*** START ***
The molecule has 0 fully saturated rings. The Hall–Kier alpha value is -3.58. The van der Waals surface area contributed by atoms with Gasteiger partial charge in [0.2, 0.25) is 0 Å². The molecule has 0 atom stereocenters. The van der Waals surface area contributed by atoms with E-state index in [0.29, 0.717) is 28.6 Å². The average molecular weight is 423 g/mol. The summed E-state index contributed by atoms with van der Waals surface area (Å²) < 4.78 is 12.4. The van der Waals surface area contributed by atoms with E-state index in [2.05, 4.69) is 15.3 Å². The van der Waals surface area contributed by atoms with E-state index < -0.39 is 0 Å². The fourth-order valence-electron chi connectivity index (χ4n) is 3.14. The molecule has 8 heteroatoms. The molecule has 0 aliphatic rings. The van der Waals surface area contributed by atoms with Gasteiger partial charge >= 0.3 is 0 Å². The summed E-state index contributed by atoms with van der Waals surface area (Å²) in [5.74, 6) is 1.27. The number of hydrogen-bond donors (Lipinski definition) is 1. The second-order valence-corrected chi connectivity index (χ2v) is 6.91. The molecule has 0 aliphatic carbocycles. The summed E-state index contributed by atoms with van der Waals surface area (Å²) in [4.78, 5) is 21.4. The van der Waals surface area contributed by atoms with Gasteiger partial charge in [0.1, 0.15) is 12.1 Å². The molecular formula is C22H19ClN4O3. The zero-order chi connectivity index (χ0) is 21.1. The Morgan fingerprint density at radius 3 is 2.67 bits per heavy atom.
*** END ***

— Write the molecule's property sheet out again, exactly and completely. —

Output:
The molecule has 0 fully saturated rings. The Hall–Kier alpha value is -3.58. The van der Waals surface area contributed by atoms with Gasteiger partial charge in [0.2, 0.25) is 0 Å². The molecule has 0 atom stereocenters. The van der Waals surface area contributed by atoms with E-state index in [0.29, 0.717) is 28.6 Å². The average molecular weight is 423 g/mol. The summed E-state index contributed by atoms with van der Waals surface area (Å²) < 4.78 is 12.4. The van der Waals surface area contributed by atoms with E-state index in [2.05, 4.69) is 15.3 Å². The van der Waals surface area contributed by atoms with E-state index < -0.39 is 0 Å². The fourth-order valence-electron chi connectivity index (χ4n) is 3.14. The molecule has 8 heteroatoms. The molecule has 0 aliphatic rings. The van der Waals surface area contributed by atoms with Gasteiger partial charge >= 0.3 is 0 Å². The summed E-state index contributed by atoms with van der Waals surface area (Å²) in [5.74, 6) is 1.27. The number of hydrogen-bond donors (Lipinski definition) is 1. The second-order valence-corrected chi connectivity index (χ2v) is 6.91. The molecule has 0 aliphatic carbocycles. The summed E-state index contributed by atoms with van der Waals surface area (Å²) in [4.78, 5) is 21.4. The van der Waals surface area contributed by atoms with Gasteiger partial charge in [0.1, 0.15) is 12.1 Å². The molecular formula is C22H19ClN4O3. The zero-order chi connectivity index (χ0) is 21.1. The Morgan fingerprint density at radius 3 is 2.67 bits per heavy atom.